The Other Irish Travellers broadcast on BBC4's Storyville, December 2012 and on RTE ONE, May 2013 as Neither Fish nor Fowl.
The Other Irish Travellers takes a quizzical look at Ireland's vanished colonial class, the Protestant Ascendancy. Filmmaker Fiona Murphy's aunts and uncles were part of the last generation of practical joking, horsey, intensely religious, literary Anglo-Irish. But Ireland after independence demanded fierce patriotism, their father was a "real" Irishman and some of them felt the call of Ireland more than England, and didn't identify with the Ascendancy and it's values. Christopher was fired up with stories of rebellion and Devalera's anti-British slogans. The girls identified with the crown. Their father, totally Irish, was nevertheless a loyal colonialist who became Governor of the Bahamas. To the anguish of their mother, the children, with their Irish name and their Anglo trappings, were torn. They still can't agree on their nationality.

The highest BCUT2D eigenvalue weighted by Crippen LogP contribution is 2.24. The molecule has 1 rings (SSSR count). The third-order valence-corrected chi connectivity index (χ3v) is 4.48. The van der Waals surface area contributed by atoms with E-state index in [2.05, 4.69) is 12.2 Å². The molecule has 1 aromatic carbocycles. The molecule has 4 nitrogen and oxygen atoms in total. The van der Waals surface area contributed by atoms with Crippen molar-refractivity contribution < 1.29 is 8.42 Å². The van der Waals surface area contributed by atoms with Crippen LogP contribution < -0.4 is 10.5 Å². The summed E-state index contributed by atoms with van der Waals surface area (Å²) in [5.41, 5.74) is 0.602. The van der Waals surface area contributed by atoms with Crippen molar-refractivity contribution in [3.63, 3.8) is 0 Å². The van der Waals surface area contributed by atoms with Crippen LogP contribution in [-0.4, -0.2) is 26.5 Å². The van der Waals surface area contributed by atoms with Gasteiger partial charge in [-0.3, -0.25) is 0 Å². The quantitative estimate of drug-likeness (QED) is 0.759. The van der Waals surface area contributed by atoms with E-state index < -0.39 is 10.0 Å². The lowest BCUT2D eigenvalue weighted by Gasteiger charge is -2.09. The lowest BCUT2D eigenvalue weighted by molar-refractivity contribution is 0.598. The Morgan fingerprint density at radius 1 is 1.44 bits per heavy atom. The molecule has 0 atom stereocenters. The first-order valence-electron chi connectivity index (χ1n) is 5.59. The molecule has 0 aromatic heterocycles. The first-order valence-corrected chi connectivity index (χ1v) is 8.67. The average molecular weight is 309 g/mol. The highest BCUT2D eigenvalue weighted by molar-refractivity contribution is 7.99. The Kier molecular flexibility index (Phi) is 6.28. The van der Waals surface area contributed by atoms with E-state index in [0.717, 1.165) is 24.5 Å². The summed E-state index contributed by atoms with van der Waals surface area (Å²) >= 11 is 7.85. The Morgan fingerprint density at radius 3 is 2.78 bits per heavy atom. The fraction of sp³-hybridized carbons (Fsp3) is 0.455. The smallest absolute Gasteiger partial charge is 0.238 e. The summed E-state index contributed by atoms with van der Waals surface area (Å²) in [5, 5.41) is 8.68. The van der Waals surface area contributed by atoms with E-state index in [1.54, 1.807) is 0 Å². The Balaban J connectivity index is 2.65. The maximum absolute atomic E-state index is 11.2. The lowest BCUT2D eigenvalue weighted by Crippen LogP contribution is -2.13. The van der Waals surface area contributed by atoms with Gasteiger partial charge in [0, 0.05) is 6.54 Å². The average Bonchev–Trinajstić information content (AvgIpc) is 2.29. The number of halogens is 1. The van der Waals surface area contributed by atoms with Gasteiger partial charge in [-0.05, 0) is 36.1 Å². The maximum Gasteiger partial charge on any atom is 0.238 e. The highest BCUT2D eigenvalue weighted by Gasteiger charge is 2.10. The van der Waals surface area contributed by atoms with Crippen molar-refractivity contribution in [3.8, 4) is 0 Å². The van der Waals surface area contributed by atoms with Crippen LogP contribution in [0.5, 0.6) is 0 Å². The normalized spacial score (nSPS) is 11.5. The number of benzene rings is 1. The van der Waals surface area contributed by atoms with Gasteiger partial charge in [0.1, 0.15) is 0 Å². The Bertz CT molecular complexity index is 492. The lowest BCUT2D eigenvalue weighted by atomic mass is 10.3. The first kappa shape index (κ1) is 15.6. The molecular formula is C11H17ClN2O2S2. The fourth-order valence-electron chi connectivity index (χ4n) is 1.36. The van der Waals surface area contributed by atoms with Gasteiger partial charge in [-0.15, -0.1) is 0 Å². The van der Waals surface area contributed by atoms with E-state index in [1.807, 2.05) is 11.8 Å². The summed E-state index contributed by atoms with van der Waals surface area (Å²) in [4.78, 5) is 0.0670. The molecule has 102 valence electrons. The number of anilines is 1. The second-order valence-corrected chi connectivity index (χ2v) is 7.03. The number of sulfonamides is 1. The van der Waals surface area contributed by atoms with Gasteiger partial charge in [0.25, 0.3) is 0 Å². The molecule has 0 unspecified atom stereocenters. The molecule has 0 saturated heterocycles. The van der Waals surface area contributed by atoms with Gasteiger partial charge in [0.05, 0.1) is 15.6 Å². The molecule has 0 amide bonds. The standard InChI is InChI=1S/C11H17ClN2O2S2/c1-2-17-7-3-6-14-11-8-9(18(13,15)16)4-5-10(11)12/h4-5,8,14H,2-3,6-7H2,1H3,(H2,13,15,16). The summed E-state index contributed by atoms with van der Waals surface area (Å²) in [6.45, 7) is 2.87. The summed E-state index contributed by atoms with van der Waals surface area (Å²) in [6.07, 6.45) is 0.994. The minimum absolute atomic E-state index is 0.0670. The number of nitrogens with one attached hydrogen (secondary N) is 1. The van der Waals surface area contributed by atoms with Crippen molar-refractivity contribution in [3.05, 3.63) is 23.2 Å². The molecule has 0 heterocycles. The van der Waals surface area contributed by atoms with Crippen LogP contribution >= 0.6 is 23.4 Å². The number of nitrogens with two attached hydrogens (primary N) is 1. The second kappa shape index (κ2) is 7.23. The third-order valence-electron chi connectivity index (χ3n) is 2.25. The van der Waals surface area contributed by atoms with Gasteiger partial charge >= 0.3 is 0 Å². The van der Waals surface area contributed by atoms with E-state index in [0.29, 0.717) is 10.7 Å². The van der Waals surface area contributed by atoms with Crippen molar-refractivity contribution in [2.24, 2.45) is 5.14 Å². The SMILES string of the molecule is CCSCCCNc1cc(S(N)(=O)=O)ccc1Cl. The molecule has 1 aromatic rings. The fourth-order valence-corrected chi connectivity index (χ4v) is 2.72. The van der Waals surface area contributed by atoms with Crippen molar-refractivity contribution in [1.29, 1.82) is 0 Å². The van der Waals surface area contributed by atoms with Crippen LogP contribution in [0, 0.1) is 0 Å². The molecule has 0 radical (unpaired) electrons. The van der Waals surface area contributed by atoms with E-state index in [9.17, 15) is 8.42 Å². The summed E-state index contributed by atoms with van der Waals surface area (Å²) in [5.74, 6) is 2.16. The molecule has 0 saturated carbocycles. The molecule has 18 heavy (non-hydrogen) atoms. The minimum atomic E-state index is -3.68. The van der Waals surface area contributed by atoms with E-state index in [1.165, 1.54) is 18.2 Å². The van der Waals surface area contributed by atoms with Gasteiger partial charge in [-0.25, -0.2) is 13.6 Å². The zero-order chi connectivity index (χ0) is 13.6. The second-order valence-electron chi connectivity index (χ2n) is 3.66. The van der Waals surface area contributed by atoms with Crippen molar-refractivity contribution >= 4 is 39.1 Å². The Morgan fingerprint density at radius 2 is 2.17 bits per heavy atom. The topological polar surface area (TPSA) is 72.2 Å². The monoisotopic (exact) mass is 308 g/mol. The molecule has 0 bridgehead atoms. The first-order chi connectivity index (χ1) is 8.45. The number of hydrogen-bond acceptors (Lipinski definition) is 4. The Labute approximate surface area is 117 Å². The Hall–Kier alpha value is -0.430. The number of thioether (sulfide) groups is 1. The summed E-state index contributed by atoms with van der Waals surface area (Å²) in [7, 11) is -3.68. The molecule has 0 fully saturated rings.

Now in their seventies and eighties, the ebullient siblings go back to the house where they grew up, without electricity, a car or a telephone. The house is still full of dusty gun cabinets, swords, boar’s heads, and a hundred year old boots. Steeped in the traditions of fellow Protestants, Oscar Wilde, John Synge, Jonathan Swift and WB Yeats, they bring the ghosts of Anglo Ireland back to life along with the pain of losing the life that went it. Around them scamper the children of the next generation, indifferent to the Cromwellian inheritance, straightfowardly Irish.
The Other Irish Travellers